Somretimes it just comes as an idea, sometimes as a tune or melody and then you work from that, sometimes it is just words. For me most times, it is just random lines that I come back to over and ovrer and try to put words to. It comes when it wants to. Experience is important, knowing the particular emotion you want to convey in a song. I could do all the vocal acrobatics every time but I want you to understand and relate, even with the lyrics I try to keep it simple so I don’t lose my audience. The best songs are the simplest songs. Some times you do only one take and when you hear it you know that is it. No need for too much adlibs or extra extra.

I see a lot of music books and material around, do you study music?

I read a lot. Anything and everything about music, you cannot come and chance me. I read the business of music, song writing, the ones that teach you how to play, I don’t feel that I know it all but when you are talking to me, better come prepared. There is a time somebody approached me about signing on their label and was telling me about how I will drive a jeep at the end of the year with a house somewhere and I am like that is not the reason I am doing this. If I want to buy a jeep, I’ll buy a jeep. So for them it wasn’t even about taking my music international. I just asked him 2 or 3 questions and he wasn’t comfortable. You don’t talk about publishing, royalty, just a house in Lekki. A lot of people don’t know and I don’t blame them, it is not their fault. I an thinking of summer courses to apply for and learn because the industry is changing. You have to keep up so one person cannot come and do abracadabra and you are carried away.

What is it really like working with Cobhams Asuquo?

Before I answer, let me ask you what your favourite track on the album is?

I think it is between ‘Bia nulu’ and ‘Got a problem’

Awww so sweet. You see yes Cobhams may not come cheap but once you recognize that you are getting something good at the end of the day, it doesn’t really matter. It was a very interesting time, you pay like 30,000 per session minus the production fee which was in six figures at that time for each song. Now sometimes I would come for the sessions and nothing is flowing, you are not hitting the right key. We start at 10am and maybe at 12noon nothing is working, we’ll take a break, buy peppered rice from a nearby seller and gist till 6pm. End of work. I will then carry my kaya and go back home and come back the next day on fire and maybe we’ll record like 3 songs. If you insist that because you paid this amount, you must get it today, you will not like what will come out. Because even that eating rice and gisting and watching a concert helps you at the end of the day. One day Cobhams just came in, didn’t talk to anyone and just started playing, that was how ‘Fall in love’ came about. After recording he just gave me and said take go and write your song. For weeks I couldn’t write anything because it just wasn’t my style. But one day, I just sat down, wrote the words and we recorded the song. I enjoyed it and I’d work with him again in a heartbeat.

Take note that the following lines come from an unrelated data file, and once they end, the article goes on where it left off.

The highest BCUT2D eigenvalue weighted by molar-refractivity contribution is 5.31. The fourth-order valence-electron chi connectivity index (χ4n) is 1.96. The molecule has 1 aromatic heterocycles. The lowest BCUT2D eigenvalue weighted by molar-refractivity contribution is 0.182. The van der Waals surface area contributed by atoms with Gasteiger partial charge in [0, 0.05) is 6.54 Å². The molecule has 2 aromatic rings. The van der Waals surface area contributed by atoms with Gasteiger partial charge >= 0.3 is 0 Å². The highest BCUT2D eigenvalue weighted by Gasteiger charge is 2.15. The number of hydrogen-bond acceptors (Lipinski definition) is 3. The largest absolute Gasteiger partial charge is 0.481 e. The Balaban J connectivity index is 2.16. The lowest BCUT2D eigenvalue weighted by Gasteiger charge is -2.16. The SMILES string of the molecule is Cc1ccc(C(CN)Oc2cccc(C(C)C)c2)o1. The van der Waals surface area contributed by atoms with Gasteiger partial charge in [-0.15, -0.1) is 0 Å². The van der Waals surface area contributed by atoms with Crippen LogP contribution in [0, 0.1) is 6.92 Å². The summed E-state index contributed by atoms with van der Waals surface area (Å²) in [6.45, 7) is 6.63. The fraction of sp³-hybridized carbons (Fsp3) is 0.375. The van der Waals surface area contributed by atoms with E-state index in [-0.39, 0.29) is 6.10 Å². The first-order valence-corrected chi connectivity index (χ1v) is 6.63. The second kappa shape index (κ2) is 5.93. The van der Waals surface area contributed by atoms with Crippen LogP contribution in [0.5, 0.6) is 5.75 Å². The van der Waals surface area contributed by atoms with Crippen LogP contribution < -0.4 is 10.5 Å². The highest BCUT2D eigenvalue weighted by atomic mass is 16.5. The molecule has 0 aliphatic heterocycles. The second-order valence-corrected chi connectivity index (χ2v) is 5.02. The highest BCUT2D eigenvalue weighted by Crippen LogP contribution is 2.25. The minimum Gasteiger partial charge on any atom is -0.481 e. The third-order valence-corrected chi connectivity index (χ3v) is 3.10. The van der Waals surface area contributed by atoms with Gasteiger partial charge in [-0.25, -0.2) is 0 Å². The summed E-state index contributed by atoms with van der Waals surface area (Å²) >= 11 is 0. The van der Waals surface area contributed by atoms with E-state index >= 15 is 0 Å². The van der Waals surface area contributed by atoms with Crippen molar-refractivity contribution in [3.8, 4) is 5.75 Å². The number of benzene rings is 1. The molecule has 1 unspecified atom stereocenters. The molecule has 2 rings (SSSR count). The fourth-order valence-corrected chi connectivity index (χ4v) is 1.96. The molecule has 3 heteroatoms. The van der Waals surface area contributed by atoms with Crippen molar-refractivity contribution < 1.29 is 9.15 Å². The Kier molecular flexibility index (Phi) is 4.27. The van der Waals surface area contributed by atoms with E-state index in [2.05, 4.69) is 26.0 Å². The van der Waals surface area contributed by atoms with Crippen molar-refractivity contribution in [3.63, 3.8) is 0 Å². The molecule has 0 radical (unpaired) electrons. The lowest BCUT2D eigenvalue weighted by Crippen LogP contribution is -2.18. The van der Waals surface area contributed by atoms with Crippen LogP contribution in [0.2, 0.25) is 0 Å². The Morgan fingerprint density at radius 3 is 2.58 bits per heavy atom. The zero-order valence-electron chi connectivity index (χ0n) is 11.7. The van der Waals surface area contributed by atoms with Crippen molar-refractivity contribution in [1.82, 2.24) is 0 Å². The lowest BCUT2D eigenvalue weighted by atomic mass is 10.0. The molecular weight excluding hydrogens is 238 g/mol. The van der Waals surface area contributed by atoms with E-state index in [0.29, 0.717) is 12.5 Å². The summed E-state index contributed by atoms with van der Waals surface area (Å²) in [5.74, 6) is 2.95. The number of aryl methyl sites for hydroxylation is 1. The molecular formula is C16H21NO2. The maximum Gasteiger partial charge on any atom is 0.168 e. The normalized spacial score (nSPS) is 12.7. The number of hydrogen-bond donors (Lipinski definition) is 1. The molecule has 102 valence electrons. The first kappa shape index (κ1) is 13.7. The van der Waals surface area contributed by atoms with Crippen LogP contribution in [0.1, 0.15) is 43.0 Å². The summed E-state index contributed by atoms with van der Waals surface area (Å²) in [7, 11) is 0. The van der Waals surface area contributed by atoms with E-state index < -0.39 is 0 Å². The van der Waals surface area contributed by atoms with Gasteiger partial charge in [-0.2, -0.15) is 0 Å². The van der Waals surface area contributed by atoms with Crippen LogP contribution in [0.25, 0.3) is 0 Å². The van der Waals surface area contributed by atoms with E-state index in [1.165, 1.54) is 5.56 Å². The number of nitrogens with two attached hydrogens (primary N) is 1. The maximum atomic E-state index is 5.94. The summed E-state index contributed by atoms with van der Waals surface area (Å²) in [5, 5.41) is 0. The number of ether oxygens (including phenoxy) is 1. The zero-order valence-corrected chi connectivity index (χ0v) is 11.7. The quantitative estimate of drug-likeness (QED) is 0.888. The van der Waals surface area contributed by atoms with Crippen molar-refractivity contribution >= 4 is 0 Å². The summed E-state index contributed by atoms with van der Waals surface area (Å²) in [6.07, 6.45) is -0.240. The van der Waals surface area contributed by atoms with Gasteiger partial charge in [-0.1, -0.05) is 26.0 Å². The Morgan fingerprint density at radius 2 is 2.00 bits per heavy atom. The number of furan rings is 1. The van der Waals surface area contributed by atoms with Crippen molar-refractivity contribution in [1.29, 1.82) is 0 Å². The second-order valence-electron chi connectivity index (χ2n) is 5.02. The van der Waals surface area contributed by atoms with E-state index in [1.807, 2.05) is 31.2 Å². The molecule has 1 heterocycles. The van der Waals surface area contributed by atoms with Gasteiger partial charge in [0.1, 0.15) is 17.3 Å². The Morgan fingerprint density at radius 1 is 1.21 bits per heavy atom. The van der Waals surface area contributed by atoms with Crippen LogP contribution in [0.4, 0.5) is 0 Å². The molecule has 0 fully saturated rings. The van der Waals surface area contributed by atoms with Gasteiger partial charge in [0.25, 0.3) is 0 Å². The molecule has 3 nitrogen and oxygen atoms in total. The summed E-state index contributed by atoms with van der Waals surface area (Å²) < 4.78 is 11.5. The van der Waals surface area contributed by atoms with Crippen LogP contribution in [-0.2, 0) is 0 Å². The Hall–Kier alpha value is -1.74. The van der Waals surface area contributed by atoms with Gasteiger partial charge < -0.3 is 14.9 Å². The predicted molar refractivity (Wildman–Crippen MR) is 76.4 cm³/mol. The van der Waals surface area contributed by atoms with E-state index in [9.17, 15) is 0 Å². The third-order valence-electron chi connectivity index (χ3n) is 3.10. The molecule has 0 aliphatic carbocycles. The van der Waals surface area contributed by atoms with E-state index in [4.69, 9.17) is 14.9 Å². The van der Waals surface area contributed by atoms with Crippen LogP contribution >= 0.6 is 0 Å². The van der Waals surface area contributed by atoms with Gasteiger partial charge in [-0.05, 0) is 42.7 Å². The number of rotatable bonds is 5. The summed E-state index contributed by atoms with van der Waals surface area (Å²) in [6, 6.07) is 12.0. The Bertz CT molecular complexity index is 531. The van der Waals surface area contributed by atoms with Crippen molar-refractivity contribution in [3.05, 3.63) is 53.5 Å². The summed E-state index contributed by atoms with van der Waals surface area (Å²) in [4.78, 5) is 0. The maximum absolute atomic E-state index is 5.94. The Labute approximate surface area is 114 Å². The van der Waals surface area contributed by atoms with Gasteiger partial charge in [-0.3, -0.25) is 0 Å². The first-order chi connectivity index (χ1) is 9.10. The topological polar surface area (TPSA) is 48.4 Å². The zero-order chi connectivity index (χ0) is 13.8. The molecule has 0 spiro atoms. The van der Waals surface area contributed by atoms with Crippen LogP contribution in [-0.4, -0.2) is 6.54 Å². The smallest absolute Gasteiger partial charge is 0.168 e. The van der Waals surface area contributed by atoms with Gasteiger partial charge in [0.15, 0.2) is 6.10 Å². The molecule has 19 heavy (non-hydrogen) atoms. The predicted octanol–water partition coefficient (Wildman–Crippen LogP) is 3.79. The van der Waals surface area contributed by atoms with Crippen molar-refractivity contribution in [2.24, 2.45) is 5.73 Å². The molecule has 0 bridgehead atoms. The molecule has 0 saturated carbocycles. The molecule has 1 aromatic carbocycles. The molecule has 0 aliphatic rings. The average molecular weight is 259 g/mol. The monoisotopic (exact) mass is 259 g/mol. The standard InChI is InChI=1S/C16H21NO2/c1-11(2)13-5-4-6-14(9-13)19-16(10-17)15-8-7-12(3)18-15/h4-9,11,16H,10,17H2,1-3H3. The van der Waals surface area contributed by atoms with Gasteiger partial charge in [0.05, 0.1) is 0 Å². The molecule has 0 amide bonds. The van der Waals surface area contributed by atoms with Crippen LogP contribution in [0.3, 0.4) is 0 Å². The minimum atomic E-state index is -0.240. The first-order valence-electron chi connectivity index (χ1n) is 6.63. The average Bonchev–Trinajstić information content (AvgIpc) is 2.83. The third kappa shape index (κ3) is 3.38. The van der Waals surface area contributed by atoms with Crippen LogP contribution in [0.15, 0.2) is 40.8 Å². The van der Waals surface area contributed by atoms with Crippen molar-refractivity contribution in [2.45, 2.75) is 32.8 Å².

You have plans on making any new videos or putting out any new singles?

Yes that is what I am working on right now. I like to space things so maybe like 2 more videos. ‘Bia nulu’ for sure because there are people that will kill me if I don’t do it and maybe ‘Follow you go’ because it is not as popular as the other songs.

You play with your band…

My band is the Indigo band and most of them have been with me from the beginning. When I left Lagbaja, we were doing shows, weddings, covers while I was also working on my album. They back me up while I perform my own songs. We do any kind of events, pretty cool band and we have been together since 2007.

What is it like being a female artiste with a band, is it double the work?

It is easier for me because I was in a band and I was surrounded by guys. Ordinarily I am very tough, you cannot chance me. I had to prove myself initially, I fought with every one of them then but now I am their little mummy and they come to me for help and advice. They know I am the boss but I tend not to do the oga thing all the time. We have a relationship where we joke and play. If you are late, be real with me and I might not punish you. It is a creative process and tension is bad for business. 80 percent of the time, it is good though.

Are there times you perform without your band?

Only when there is another band. I don’t like doing the cd thing so I avoid that and I don’t even like performing with another band, not because they aren’t good, but because of the synergy I have with my guys plus my songs are not the easiest to learn.

I notice your husband doubles as your manager, is it weird working together all the time?

He has always been interested in music, he used to deejay in school and has a head for music so it was a natural thing for him to do. We don’t over think it, we just do it and it helps because at the end of the day when I come home tired, he knows the reason.